Increased prices has meant at least two trolleys less of weekly produce for a food bank which is seeing demand rise from more people - including soldiers and frontline staff - as the cost of living crisis continues.
People trying to heat their homes with pay as you go meters are "being hammered", according to Ashling Lowe of the Meath Food Bank.
Ms Lowe said elderly people are now sitting in the dark or going to bed early to save on electricity and gas.
The Navan based service has helped over 3,500 people over the pandemic but Ashling, who has run the Food Bank for the last six years, believes the squeeze is getting tighter for a lot of people - including the organisation.
"We did a weekly shop today to cover the essentials for six families which set us back €500 and that's not a full weekly shop for these families by any means," she said.
"Last year we would have filled three or four trolleys with food for that, but today we filled two with produce that would have cost in the region of €370 back then.
"Baby food, canned foods and bits for kids lunches like jars of jam and peanut butter have all shot up. To some, 30 or 40 cent might not mean a lot, but when you have a whole trolley full of those extra 30 or 40 cents which are paid for by donations, it all adds up.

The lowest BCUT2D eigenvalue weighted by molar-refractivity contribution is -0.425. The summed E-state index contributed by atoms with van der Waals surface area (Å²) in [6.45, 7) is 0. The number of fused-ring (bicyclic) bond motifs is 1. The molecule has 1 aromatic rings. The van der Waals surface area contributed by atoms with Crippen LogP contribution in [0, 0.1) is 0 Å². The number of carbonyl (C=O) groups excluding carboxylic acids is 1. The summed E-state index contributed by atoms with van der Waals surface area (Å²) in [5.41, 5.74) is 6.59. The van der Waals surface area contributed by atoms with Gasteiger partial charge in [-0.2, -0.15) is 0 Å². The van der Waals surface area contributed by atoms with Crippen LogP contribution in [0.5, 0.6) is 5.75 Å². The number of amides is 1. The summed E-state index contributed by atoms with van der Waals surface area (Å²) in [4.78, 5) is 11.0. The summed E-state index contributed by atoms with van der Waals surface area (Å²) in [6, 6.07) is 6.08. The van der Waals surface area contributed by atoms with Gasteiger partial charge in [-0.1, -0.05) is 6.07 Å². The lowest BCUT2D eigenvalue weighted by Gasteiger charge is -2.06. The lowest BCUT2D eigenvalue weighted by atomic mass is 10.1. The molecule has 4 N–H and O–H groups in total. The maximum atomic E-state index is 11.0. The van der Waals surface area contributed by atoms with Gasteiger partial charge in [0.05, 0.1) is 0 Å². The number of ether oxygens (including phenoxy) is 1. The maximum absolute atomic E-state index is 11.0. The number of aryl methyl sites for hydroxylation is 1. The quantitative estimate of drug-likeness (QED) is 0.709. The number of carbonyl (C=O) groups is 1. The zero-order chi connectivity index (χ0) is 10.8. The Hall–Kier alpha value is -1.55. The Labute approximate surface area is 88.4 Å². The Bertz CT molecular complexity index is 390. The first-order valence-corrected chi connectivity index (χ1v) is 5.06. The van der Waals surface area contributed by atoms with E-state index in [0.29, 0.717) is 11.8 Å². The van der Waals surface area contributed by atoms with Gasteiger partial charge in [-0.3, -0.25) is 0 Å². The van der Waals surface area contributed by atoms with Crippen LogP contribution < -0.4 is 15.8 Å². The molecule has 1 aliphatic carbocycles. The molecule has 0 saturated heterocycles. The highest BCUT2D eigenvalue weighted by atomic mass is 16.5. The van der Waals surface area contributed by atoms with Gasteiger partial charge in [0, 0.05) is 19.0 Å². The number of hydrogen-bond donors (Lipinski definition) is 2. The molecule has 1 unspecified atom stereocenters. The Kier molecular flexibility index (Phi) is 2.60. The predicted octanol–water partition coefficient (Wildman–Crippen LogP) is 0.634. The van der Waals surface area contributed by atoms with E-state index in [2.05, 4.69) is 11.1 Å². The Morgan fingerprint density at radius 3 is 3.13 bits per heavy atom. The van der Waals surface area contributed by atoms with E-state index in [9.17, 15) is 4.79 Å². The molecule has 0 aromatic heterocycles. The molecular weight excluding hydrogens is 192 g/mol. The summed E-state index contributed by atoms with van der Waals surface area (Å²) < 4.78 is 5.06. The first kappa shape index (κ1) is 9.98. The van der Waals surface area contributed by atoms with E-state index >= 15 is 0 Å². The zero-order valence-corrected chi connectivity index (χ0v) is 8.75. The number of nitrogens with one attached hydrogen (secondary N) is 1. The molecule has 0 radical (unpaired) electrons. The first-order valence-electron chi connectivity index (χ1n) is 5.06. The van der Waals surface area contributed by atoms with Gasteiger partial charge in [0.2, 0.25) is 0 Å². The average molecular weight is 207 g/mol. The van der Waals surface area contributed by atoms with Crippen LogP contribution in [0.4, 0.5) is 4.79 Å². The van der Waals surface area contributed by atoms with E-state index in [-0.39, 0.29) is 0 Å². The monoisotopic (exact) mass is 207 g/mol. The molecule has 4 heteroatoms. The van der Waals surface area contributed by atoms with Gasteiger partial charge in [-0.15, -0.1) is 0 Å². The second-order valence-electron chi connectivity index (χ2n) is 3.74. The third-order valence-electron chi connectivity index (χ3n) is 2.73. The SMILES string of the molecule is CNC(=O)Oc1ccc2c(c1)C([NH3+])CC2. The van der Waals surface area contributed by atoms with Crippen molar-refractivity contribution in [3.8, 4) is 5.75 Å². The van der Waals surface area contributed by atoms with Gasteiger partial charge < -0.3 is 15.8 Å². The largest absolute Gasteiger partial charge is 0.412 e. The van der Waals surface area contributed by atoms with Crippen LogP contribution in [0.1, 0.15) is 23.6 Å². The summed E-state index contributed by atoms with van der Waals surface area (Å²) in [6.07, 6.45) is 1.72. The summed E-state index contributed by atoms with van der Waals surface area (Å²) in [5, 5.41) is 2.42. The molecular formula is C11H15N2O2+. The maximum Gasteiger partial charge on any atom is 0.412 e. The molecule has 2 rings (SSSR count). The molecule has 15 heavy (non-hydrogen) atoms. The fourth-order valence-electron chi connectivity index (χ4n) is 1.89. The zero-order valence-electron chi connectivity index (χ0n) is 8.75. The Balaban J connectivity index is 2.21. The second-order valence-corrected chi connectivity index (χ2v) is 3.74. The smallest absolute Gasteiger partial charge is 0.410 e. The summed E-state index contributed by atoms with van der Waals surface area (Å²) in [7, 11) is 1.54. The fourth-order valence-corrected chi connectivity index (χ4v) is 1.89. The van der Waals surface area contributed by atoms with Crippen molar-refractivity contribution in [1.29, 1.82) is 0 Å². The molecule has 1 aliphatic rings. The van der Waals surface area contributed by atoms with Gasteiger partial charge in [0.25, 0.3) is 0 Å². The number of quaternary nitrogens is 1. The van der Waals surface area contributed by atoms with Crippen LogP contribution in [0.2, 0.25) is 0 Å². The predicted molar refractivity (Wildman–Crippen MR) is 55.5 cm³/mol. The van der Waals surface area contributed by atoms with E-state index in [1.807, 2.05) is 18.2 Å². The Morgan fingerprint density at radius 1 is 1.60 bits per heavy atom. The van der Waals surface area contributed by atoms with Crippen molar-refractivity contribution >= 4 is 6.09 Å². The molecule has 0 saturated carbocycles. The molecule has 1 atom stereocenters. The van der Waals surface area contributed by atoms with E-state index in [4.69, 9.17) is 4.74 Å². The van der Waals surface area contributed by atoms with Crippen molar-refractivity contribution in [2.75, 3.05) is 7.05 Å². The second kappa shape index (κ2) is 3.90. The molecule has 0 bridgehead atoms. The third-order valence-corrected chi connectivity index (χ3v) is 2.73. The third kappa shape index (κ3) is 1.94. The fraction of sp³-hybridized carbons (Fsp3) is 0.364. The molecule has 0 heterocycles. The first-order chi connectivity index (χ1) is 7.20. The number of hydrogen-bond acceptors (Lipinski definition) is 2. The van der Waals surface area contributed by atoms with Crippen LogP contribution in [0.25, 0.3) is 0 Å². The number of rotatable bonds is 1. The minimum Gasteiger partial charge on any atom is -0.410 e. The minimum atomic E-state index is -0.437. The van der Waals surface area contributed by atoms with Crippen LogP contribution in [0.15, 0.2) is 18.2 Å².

"Nearly every family we help has a toddler or a baby and most only ask for help around the time their rent is due. I know to expect this by now and so stock up on size five nappies or SMA or whatever will be needed.
"I've also learned to look at offers going in all supermarkets and mix and match on value and bargains in order to stretch the money that I have from generous donors.
"People on the pay as you go meters are being hammered. I understand that myself. I put €70 in the electricity meter two days ago and have €38.90 left, and I can't keep up with the gas, so I know how things are for people and their families who are really struggling.
Some elderly people, including over ten retired soldiers who I help, are telling me that they are going to bed really early to keep warm or sitting in the dark at the night because they are worrying the whole time on how they are going to pay the next bill.
"I'm helping working people and frontline staff who just need a bit of help to get through the week. They are paying taxes but can't afford a proper dinner after a long day at work.
"The pressure on people is enormous, and I'm seeing it every day and taking calls from people who just need someone to tell them, it will be ok.
"But will it be ok? I don't think anyone should be too poor to live, but that's what the reality for many is."